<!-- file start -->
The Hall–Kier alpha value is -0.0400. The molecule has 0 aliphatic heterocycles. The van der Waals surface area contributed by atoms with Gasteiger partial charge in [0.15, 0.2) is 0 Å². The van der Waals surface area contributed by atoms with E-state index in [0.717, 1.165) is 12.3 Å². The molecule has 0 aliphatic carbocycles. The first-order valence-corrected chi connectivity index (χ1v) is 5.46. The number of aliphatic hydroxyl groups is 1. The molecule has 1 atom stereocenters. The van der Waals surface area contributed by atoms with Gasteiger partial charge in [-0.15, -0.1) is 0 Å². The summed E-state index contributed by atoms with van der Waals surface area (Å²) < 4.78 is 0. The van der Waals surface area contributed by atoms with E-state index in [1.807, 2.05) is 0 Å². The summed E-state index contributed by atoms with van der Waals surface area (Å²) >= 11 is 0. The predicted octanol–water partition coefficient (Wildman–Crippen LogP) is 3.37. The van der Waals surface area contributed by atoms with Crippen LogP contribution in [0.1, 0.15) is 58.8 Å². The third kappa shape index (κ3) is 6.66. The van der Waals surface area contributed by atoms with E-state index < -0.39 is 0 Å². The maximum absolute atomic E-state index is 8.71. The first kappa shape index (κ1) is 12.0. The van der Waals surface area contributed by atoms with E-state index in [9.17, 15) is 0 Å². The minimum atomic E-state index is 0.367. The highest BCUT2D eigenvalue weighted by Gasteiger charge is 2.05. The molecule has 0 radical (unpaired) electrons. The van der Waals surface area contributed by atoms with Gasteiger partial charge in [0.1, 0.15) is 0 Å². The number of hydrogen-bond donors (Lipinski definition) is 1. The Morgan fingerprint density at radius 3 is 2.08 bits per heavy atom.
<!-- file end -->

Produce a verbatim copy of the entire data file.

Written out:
The Hall–Kier alpha value is -0.0400. The molecule has 0 aliphatic heterocycles. The van der Waals surface area contributed by atoms with Gasteiger partial charge in [0.15, 0.2) is 0 Å². The van der Waals surface area contributed by atoms with E-state index in [0.717, 1.165) is 12.3 Å². The molecule has 0 aliphatic carbocycles. The first-order valence-corrected chi connectivity index (χ1v) is 5.46. The number of aliphatic hydroxyl groups is 1. The molecule has 1 atom stereocenters. The van der Waals surface area contributed by atoms with Gasteiger partial charge in [-0.15, -0.1) is 0 Å². The summed E-state index contributed by atoms with van der Waals surface area (Å²) < 4.78 is 0. The van der Waals surface area contributed by atoms with E-state index in [1.807, 2.05) is 0 Å². The summed E-state index contributed by atoms with van der Waals surface area (Å²) >= 11 is 0. The predicted octanol–water partition coefficient (Wildman–Crippen LogP) is 3.37. The van der Waals surface area contributed by atoms with Crippen LogP contribution in [0.1, 0.15) is 58.8 Å². The third kappa shape index (κ3) is 6.66. The van der Waals surface area contributed by atoms with E-state index < -0.39 is 0 Å². The maximum absolute atomic E-state index is 8.71. The first kappa shape index (κ1) is 12.0. The van der Waals surface area contributed by atoms with E-state index in [9.17, 15) is 0 Å². The minimum atomic E-state index is 0.367. The highest BCUT2D eigenvalue weighted by Gasteiger charge is 2.05. The molecule has 0 radical (unpaired) electrons. The van der Waals surface area contributed by atoms with Gasteiger partial charge in [0.1, 0.15) is 0 Å². The number of hydrogen-bond donors (Lipinski definition) is 1. The Morgan fingerprint density at radius 3 is 2.08 bits per heavy atom.